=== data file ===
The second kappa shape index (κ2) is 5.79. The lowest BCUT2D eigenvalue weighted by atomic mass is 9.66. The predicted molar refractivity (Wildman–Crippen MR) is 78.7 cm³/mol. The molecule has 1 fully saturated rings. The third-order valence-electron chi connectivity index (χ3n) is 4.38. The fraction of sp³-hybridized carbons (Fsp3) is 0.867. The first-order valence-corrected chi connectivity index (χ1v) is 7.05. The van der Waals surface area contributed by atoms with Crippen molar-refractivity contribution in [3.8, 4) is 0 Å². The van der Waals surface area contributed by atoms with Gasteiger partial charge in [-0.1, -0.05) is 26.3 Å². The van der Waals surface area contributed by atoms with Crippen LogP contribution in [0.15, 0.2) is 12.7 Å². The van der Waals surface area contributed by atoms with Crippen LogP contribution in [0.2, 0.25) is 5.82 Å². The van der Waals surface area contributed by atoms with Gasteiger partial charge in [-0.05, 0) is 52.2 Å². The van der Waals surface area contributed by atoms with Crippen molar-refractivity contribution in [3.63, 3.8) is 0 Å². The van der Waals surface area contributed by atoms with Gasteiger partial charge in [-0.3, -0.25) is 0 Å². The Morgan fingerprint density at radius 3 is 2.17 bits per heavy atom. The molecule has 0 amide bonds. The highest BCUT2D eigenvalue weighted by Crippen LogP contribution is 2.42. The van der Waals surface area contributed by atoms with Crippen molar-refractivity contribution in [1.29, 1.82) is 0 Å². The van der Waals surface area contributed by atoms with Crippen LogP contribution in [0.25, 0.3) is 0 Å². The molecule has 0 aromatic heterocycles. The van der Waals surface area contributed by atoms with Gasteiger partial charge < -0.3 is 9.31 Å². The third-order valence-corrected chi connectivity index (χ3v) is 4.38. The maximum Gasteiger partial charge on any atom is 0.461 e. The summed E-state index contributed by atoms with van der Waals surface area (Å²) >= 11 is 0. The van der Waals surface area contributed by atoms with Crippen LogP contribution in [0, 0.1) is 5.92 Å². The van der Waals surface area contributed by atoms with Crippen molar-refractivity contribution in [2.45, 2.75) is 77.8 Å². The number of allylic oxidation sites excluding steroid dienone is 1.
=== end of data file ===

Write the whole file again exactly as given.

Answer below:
The second kappa shape index (κ2) is 5.79. The lowest BCUT2D eigenvalue weighted by atomic mass is 9.66. The predicted molar refractivity (Wildman–Crippen MR) is 78.7 cm³/mol. The molecule has 1 fully saturated rings. The third-order valence-electron chi connectivity index (χ3n) is 4.38. The fraction of sp³-hybridized carbons (Fsp3) is 0.867. The first-order valence-corrected chi connectivity index (χ1v) is 7.05. The van der Waals surface area contributed by atoms with Crippen molar-refractivity contribution in [3.8, 4) is 0 Å². The van der Waals surface area contributed by atoms with Gasteiger partial charge in [-0.1, -0.05) is 26.3 Å². The van der Waals surface area contributed by atoms with Crippen LogP contribution in [0.15, 0.2) is 12.7 Å². The van der Waals surface area contributed by atoms with Crippen LogP contribution in [0.2, 0.25) is 5.82 Å². The van der Waals surface area contributed by atoms with Gasteiger partial charge in [-0.05, 0) is 52.2 Å². The van der Waals surface area contributed by atoms with Crippen molar-refractivity contribution in [3.63, 3.8) is 0 Å². The van der Waals surface area contributed by atoms with Gasteiger partial charge in [-0.3, -0.25) is 0 Å². The Morgan fingerprint density at radius 3 is 2.17 bits per heavy atom. The molecule has 0 amide bonds. The highest BCUT2D eigenvalue weighted by Crippen LogP contribution is 2.42. The van der Waals surface area contributed by atoms with Crippen molar-refractivity contribution in [1.29, 1.82) is 0 Å². The van der Waals surface area contributed by atoms with Crippen LogP contribution in [0.25, 0.3) is 0 Å². The molecule has 0 aromatic heterocycles. The van der Waals surface area contributed by atoms with Gasteiger partial charge < -0.3 is 9.31 Å². The third-order valence-corrected chi connectivity index (χ3v) is 4.38. The maximum Gasteiger partial charge on any atom is 0.461 e. The summed E-state index contributed by atoms with van der Waals surface area (Å²) >= 11 is 0. The van der Waals surface area contributed by atoms with Crippen LogP contribution in [0, 0.1) is 5.92 Å². The van der Waals surface area contributed by atoms with Crippen molar-refractivity contribution in [2.45, 2.75) is 77.8 Å². The number of allylic oxidation sites excluding steroid dienone is 1.